Grade:


If this were a movie, it would be rated:


for brief, mild language (no F-bombs), violence, and scenes of peril

To the FTC, with love:  I received a finished copy of Enchantment Lake from the generous folks at University of Minnesota Press via those at Fantastic Flying Book Club.  Thank you!

Monday, September 18, 2017

Second YA Blackbeard Adventure a Wild, Nail-Biter of a Boat Ride

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Note:  Although this review will not contain spoilers for Blacksouls, it may inadvertently reveal plot surprises from its predecessor, Blackhearts.  As always, I recommend reading books in a series in order.

http://www.blogginboutbooks.com/p/lds-authors.htmlAlthough it tells the imagined origin story of one of the most famous pirates of all time, Nicole Castroman's Blackhearts trilogy actually begins with very little swashbuckling.  For those of you who found the first installment a little lacking in yo-ho-ho, don't despair!  Blacksouls, the second book, will cheer your inner Jack Sparrow right up.  Packed with high-seas action, it will keep you riveted in a way that maybe Blackhearts didn't.  I found the first novel engrossing, but Blacksouls definitely edges out its predecessor in terms of tension, adventure, and excitement.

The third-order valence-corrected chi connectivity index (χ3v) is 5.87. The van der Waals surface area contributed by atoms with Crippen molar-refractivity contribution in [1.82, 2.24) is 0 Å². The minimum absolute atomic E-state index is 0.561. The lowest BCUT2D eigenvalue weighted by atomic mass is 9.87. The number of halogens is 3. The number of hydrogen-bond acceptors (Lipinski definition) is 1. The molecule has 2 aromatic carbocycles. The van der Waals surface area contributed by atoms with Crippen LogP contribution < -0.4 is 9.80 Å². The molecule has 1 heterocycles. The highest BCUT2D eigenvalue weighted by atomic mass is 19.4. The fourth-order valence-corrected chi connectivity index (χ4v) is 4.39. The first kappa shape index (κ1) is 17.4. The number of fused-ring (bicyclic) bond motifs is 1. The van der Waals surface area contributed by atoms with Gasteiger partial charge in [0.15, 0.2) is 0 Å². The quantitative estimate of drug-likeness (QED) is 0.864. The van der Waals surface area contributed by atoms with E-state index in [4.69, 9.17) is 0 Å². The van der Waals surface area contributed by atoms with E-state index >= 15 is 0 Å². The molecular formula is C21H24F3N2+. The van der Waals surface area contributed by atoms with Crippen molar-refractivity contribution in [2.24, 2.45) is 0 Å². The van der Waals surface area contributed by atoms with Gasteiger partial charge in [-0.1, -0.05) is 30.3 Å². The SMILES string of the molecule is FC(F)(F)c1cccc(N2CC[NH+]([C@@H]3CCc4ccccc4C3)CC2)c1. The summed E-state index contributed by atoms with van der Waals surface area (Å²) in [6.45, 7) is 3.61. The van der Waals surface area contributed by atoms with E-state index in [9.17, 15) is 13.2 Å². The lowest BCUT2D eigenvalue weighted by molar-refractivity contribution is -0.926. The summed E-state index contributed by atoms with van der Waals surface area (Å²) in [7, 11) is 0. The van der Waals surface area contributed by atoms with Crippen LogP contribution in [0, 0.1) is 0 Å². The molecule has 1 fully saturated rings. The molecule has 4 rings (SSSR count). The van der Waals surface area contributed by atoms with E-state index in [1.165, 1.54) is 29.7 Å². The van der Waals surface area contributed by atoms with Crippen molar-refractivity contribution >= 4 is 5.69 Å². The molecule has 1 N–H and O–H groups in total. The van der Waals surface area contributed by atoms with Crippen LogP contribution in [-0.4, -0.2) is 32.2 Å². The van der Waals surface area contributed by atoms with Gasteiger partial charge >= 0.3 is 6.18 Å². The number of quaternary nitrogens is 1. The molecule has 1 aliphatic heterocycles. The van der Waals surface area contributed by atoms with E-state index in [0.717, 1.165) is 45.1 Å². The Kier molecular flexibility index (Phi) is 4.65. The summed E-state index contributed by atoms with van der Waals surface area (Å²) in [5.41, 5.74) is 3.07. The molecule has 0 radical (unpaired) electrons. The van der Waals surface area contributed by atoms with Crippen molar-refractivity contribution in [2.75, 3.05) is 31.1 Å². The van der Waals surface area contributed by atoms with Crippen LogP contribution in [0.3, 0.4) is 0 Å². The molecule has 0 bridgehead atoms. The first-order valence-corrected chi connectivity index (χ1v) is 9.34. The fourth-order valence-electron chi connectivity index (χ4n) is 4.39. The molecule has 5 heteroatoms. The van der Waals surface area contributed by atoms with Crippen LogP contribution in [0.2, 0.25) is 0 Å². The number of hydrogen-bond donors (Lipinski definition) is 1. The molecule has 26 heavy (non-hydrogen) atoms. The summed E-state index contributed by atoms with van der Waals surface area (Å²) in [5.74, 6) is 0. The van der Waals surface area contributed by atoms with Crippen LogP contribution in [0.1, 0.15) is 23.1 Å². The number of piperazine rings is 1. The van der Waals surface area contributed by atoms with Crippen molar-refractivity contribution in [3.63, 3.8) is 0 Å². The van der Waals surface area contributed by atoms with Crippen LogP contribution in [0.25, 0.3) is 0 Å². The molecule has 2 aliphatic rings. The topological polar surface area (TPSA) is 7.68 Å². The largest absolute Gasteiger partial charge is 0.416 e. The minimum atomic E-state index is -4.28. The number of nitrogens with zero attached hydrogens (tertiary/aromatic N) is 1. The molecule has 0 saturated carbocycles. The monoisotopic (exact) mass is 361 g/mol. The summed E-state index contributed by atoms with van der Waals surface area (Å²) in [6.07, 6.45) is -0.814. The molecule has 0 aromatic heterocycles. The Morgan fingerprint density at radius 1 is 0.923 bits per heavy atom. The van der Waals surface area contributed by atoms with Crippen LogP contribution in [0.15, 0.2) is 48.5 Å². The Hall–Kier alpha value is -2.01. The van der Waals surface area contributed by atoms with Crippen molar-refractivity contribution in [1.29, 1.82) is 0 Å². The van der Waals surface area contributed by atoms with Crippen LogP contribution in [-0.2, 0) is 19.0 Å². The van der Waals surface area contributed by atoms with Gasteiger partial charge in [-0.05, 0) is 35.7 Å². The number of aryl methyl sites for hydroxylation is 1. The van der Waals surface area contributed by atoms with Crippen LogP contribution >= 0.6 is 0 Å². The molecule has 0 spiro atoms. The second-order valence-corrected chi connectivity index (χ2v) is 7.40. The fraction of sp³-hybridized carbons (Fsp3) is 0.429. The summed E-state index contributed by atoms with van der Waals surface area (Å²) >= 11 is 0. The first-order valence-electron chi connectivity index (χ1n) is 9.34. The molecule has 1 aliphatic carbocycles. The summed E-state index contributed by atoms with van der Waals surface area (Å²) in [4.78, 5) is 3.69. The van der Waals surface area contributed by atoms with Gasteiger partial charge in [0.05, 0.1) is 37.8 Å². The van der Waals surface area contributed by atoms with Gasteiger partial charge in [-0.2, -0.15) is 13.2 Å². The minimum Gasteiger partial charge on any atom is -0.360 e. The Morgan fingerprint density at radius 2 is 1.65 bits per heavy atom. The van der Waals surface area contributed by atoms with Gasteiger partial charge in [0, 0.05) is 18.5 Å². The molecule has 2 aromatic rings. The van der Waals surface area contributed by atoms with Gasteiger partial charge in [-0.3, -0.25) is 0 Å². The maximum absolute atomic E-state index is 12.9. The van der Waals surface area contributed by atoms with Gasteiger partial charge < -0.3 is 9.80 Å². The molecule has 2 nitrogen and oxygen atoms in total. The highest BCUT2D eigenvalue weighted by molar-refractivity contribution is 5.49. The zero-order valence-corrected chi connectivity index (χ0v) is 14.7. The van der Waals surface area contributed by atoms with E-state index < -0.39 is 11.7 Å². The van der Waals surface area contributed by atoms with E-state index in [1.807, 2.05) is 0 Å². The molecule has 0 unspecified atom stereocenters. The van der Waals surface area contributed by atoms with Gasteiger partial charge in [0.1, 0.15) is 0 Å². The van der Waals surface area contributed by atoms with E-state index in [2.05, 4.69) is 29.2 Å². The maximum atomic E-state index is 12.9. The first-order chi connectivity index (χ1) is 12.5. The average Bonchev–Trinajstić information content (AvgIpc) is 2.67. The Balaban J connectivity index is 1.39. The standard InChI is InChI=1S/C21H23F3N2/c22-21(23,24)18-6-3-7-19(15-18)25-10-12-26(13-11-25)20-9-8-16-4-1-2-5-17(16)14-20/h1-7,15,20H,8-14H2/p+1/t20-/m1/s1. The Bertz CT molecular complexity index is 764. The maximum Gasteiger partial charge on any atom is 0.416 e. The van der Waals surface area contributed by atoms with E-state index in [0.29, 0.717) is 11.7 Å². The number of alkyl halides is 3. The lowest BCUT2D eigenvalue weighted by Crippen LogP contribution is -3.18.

When Blacksouls begins, both Edward "Teach" Drummond and Anne Barrett are making their way across the sea to Nassau, where they hope to reunite.  While a romance between the son of a wealthy British merchant and the bi-racial daughter of a black slave has little chance of thriving in rigid English society, perhaps it might flourish in the Bahamas.  But first, the couple has to find each other.  

Teach is happy to be first mate of the Deliverance until a disagreement with the captain causes him to question whether his superior really has the crew's best interest in mind.  There's only one way to keep himself and his mates safe from attacking Spanish ships—mutiny.  Teach doesn't want to risk his neck only to find himself hanging by it back in England, but there's no other solution.  Will he survive long enough to reach his love in Nassau?